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FLEXO Magazine : February 2010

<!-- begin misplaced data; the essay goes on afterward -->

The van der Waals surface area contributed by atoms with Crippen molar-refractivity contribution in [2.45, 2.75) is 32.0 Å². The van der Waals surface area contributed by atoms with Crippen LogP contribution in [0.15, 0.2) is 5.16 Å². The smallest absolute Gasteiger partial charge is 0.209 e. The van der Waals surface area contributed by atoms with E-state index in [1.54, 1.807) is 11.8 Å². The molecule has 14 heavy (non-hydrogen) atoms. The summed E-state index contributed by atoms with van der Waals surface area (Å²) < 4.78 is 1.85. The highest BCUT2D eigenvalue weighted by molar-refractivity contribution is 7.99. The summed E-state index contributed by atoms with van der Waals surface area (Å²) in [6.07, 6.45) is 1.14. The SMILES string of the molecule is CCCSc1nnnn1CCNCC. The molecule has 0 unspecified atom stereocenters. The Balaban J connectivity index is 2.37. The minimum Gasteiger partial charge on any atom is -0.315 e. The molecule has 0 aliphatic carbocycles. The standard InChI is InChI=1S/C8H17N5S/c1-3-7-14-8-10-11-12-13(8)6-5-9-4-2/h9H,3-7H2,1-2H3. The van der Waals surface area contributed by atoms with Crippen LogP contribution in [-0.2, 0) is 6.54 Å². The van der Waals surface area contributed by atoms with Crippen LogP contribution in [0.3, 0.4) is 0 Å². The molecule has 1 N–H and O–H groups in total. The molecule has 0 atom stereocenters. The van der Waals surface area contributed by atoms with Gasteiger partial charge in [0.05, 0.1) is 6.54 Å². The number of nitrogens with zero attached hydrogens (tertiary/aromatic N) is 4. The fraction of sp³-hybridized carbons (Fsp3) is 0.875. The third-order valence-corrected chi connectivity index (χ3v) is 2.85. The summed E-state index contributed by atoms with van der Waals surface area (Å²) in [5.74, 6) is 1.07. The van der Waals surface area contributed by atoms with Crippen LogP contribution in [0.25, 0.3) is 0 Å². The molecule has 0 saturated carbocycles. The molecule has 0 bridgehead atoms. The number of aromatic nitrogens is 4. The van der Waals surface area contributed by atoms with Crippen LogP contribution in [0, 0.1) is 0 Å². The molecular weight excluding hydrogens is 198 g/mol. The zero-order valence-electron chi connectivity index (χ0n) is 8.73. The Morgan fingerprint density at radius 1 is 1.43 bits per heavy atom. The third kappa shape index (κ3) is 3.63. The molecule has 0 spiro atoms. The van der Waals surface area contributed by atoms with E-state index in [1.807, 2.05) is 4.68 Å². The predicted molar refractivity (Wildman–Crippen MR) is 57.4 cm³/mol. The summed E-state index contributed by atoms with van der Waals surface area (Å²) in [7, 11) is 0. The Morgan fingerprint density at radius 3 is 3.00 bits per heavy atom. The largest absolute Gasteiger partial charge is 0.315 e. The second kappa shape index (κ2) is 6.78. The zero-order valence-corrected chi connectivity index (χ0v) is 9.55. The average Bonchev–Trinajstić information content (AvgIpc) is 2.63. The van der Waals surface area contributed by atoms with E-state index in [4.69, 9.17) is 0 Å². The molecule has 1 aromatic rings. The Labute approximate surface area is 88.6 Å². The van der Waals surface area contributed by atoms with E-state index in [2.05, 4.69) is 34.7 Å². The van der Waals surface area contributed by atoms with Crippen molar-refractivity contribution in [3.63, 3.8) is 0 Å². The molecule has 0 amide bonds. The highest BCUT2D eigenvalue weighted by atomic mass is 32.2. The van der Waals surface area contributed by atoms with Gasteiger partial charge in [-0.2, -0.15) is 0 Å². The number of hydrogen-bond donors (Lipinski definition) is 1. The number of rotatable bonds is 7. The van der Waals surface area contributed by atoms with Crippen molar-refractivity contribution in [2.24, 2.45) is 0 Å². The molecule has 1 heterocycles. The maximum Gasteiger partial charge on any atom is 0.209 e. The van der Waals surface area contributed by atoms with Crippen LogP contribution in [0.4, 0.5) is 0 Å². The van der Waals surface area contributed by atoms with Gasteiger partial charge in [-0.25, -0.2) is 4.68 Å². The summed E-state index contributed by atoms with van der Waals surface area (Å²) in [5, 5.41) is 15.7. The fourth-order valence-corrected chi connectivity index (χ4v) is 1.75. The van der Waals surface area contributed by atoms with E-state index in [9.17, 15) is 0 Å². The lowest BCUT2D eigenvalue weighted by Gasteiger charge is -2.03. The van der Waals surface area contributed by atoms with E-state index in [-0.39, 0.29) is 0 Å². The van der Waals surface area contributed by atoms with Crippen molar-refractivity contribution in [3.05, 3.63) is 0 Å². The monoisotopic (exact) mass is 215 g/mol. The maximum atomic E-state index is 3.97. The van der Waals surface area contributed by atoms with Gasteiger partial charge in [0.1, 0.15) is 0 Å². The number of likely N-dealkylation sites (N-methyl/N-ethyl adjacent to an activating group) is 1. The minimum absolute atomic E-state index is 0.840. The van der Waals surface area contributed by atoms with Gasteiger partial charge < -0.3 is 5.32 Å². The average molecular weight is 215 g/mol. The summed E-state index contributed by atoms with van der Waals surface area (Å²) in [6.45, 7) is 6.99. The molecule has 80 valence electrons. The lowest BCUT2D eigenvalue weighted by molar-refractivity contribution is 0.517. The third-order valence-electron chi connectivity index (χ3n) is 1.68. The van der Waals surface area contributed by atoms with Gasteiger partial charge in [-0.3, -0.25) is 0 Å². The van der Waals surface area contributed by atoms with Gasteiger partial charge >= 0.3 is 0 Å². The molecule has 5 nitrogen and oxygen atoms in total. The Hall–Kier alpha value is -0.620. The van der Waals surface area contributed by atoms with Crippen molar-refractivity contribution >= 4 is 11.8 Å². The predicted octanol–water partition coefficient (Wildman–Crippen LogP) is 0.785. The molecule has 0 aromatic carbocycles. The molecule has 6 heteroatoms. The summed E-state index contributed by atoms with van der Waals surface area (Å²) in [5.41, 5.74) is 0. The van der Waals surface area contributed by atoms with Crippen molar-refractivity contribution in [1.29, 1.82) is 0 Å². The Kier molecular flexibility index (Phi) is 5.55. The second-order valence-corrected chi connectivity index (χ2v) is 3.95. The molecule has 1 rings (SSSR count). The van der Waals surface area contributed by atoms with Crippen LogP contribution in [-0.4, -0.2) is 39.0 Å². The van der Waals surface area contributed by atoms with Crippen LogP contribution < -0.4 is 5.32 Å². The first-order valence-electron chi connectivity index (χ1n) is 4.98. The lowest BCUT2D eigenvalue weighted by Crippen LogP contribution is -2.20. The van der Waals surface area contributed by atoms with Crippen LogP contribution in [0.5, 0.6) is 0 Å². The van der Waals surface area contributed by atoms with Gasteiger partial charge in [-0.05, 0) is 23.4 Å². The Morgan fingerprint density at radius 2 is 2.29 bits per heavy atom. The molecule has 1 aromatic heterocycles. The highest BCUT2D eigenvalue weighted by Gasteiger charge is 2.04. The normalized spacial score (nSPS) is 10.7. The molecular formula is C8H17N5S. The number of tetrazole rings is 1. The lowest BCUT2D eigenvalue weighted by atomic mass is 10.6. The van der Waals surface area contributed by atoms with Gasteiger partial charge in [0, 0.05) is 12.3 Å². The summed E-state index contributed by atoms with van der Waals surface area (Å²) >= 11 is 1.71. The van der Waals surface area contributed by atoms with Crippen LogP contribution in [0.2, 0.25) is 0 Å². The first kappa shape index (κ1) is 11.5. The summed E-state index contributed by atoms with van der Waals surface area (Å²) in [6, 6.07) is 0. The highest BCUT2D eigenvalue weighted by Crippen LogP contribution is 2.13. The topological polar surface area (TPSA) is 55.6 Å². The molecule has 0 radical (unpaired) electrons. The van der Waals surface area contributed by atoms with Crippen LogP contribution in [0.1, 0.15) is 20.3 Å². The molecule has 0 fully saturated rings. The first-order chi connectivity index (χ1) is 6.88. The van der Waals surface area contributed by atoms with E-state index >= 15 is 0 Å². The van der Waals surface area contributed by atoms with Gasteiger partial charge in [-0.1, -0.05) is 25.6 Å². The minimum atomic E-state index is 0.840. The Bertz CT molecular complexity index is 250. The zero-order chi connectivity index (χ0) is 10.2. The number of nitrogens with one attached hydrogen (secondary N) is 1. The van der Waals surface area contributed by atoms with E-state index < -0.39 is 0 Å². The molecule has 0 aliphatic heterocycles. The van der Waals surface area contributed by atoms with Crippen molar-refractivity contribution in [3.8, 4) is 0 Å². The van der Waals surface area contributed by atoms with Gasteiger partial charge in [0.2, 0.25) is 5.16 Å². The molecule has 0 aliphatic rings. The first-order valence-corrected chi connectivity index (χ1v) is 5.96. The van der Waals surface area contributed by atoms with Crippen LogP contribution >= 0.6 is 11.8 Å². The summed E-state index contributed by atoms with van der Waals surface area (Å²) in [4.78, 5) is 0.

FLEXO FEBRUARY 2010 www.flexography.org plate thickness. Uneven plate thickness results in the press operator increasing impression to the lowest point on the plate to achieve ink transfer. This over-impression then results in pre-mature plate wear. Finally, the platemaker determines the minimum time re- quired to post expose (UV-A) and detack, or light-finish (UV-C). Post exposure ensures that all material on the plate is com- pletely exposed, while the exposure to UV-C is to make sure that the tackiness is removed from the plate. Both processes affect durometer (hardness) of the plate along with the surface tension of the face. Hardness and surface tension both affect the ink releasing characteristics of the plate. When the plate is out of spec, then the press operator is left to try to compensate through non-standard ink and impression settings. PLATE MOUNTING If prolonged exposure UV light is a possibility in the mount- ing area, UV blocks should be utilized. Often it is the mounter's responsibility to trim the plate to fit the cylinder. When a large plate contains multiple staggered lanes, the result is often a zig-zag or jagged cut. At any point where two cuts meet at a right angle, a punch should be used to provide a radius at the corner of the two cuts. This radius will allow for easier plate removal and minimize the likelihood of the plate tearing. Sticky- back, or mounting tape selection also has an impact on plate life when combined with the uniformity of the plate and the expertise of the press operator to achieve impression settings. The compressibility of the mounting tape is typically dictated by the type of print required, i.e. solids, combo, or screens. The more compressible the tape, typically the less force the plate takes. However, if the compressibility results in pin-holing, then the operator's typical response will be to adjust impression, thus affecting plate life. Once the plate is mounted and staged for pressruns or cleaning, it should be wrapped in a black or opaque poly with the edges sealed to protect against UV light and ozone. In years past, mount- ers and press operators alike have used release sprays in screened areas of photopolymer plates in hopes of minimiz- ing dirty print. While some people do find this beneficial, it is important to remember that the sprays used are temporarily changing the surface energy of the plate face and therefore could adversely affect ink release. PRESS CREW One of the most vulnerable times for plates to be damaged is when putting print cylinders in and taking them out of the press. Often in wide web CI (central impression) applications, the drain from the ink pans comes in close contact with the mounted printed cylinder, thus extreme caution should be taken. While it is not always feasible to block all UV light in a pressroom, one area that can be addressed is between-color lighting that comes in very close contact with the photopoly- mer plates. Setting final ink and impression settings at press speed will help in achieving the kiss impression needed to maximize plate life. Understanding your ink system, extenders and cleaners is important in maintaining not only plate life, but also color, viscosity, and pH. Some solvents are not compatible with pho- topolymer plates above certain levels. Adverse effects to the plate from some solvents include swelling, shrinking, cracking or softening. Pure, 100-percent esters, ketones, and glycol ester should be avoided. However, some can be considered used as a co-solvent with normal propyl alcohol at a much di- luted dose. While some consider the use of aliphatic/aromatic hydrocarbons acceptable if used as a co-solvent at 1 percent to 5 percent, it is a good idea to avoid these altogether. Most alcohol/glycols are acceptable for use with photopolymer plates, with a few exceptions which include undiluted octyl, benzyl, and methyl. When adjusting pH, most amines are compatible, with the exception of morpholine. A swell test can be performed to determine the level of compatibility of the solvent and the photopolymer plate. If swelling is less than 50 microns and there is a loss of less than 3 Shore A, then the solvent would be considered resis- tant. If swelling is 50 to 80 microns and there is a loss of 3 to 7 Shore A, then the solvent would be considered conditionally resistant. If swelling is greater than 80 microns and there is a loss of greater than 7 Shore A, then the solvent would be considered non-resistant. It is in the pressroom that ozone is often most apparent. Ozone (O3) is a highly reactive gas compound composed of three atoms of oxygen. Ozone occurs both in the Earth's upper atmosphere and at ground level. In areas such as a pressroom, the most likely generators of ozone are electrical motors and corona treaters. If you experience plate cracking attributed to ozone, you can contact your plate maker or photopolymer supplier and request an assessment of the area in question. Ozone measur- ing devices show ozone levels in parts per billion. CLEANING AND REMOVAL In order to maximize plate life, plates should be cleaned immediately after the pressrun. Plates should be cleaned with a lint-free cloth that contains no harmful debris, or a soft natural bristle brush to safely remove ink in screen and pro- cess areas without damaging the highlight dots. Do not use nylons to clean plates. The nylon material acts as a grater in fine highlight dot areas. NP alcohol may be used sparingly to clean polymer plates. However, plates should not be soaked in any cleaning solution. Acetate should not be used to clean plates. However, if acetate is used press-side or for cleaning purposes, it should be used in a reduced solution no greater than 20 percent. Plates are to be completely dry before stack- ing and stored flat. Plates should not be rubbed in order to dry. Blot or blow them dry, using a lint-free towel or cloth. Extreme care is required when demounting photopolymer plates. Some plate manufacturers supply demounting tools which assist in the removal of the plate from the cylinder. No sharp objects or knives should be used, as they could damage the plate. Starting at the edge of the mounted plate, slowly pull the plate from the mounting tape while working your way across the print cylinder. Once the plate has an ex- posed flap across the print cylinder, grasp and peel the plate Excess plate relief results in image areas lacking support and premature wear, especially in screen and process areas.